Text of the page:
This is bad for small OEMs, businesses, and consumers who like to build their own equipment to their own specs. Now, everytime you upgrade your motherboard, you have a new system, requiring a new copy of the same Windows you had previously. It doesn't matter that the old motherboard will never be used again (or that you would put Win 98 on it, then give it to your grandmother for email) They want a new license for the "new" computer you just assembled.

We were told by the rep that this allows us (system builders) the chance to sell another license, and what did anyone expect when they were already paying half the price of the retail version. (That $150 piece of cardboard)
I am an Action Pack subscriber, and this was never mentioned to me, but I was wondering why MS would not (flat out told me NO) activate my software.

They originally said that the AP software was for testing and evaluation in your business. While I did install on some systems to use, I kept some of the licenses for testing on various systems, which I changed. Now I found that I have licenses bound to what is now old hardware, that I can't use on newer platforms to see if they are viable alternatives. They did not even send me new keys to use when I renewed my subscription earlier this year, just took the same $300 they did last year. They also dropped the $100 discount for renewals.

Obviously I am not happy with MS, but why alienate the people you need to evangelize your software? Between this and the WGA fiasco, who really wants to have a Windows PC if they have to jump through hoops to maintain it? Rumor is that this only applies to people who buy OEM copies, not retail. Since I do not know anyone who actually owns a retail copy of the full version of XP Pro, I can't confirm this. Anyone out there know for sure?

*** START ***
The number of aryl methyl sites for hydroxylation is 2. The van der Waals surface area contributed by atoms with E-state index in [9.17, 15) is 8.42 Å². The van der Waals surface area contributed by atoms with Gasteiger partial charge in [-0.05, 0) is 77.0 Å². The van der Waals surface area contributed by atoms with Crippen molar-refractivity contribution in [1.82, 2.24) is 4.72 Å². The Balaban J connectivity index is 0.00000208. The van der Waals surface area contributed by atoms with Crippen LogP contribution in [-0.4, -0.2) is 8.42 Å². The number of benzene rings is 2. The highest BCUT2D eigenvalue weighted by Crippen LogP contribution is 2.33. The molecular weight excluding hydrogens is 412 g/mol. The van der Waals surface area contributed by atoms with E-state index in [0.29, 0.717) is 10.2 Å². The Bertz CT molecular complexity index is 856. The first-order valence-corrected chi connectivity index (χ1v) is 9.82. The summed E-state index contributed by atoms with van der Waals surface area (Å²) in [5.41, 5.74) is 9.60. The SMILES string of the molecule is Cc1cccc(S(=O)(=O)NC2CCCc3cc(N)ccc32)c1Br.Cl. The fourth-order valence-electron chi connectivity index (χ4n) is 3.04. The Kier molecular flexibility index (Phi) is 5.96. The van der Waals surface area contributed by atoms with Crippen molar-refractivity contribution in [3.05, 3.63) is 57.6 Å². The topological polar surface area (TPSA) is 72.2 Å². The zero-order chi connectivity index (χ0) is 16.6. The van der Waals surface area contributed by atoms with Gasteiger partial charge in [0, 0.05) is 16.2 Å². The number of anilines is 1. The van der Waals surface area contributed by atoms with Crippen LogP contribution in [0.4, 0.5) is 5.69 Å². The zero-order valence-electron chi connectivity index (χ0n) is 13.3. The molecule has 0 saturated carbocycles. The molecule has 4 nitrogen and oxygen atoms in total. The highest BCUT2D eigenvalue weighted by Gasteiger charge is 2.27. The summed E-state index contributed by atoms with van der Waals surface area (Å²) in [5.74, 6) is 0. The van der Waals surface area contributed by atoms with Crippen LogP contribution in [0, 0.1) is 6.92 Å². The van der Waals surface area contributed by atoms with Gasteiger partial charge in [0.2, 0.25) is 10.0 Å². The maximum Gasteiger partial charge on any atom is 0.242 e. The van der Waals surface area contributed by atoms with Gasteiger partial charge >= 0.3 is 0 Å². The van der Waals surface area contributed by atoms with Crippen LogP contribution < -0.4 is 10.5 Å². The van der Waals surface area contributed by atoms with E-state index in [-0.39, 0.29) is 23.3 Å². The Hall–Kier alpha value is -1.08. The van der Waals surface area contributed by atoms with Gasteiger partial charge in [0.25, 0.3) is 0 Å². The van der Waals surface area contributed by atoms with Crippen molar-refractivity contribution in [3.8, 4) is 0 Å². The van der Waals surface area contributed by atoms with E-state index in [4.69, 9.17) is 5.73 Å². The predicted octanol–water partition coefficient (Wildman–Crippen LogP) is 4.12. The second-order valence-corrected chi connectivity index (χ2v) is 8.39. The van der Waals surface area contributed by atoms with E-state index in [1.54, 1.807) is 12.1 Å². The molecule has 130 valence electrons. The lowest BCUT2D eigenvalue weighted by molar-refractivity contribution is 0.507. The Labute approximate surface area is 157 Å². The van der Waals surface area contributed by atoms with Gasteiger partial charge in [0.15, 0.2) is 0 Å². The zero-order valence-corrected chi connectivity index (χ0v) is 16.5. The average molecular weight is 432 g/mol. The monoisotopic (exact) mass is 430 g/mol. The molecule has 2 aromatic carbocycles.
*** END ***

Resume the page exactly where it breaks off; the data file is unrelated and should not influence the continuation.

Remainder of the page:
WGA is just plain spyware MS forced down users throats. This was not a critical update that should be installed ASAP, it was a piece of software that if given the choice, most users would not install. This would mean that MS would not have had as large a "beta test pool" to work with before rolling it out as mandatory. It did nothing to repair a flaw in the OS, it just phones home everyday (or 14 days, now) to say, "Yes, everything is fine here, no piracy detected." It records your IP address, so with the push by the government to have ISPs track users IPs for months to years, it would not be difficult for MS to come back on someone now (or later) for "piracy" violations. If MS would do this, how much longer before they just decide to force down a patch to give them all the info of a user or system? Could this already be something being implemented in Vista? Sounds like paranoia, but could it happen before anyone found out? Do not forget what they did to DR-DOS years ago. Where do we as a community draw the line and say enough? Could it be time to have the world move to Linux? Stay tuned for the next exciting chapter.

OK, I will get off the soapbox now to allow others to agree or disagree at their whim. I'll just get an icy cold one and see what anyone else has to say. Thanks for letting me vent :)

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Don't take their word for it check with the consumer law

by Deadly Ernest In reply to MS has quietly changed th ...

people for your jurisdiction. Under the law here, NSW Australia, I have a copy of MS Win XP I can lawfully put it on any machine I damn well please as long as I have it on only one machine at a time. If they refuse to activate then they have to prive that I'm running it on more than one machine and take me to court or end up paying big fines under the consumer laws.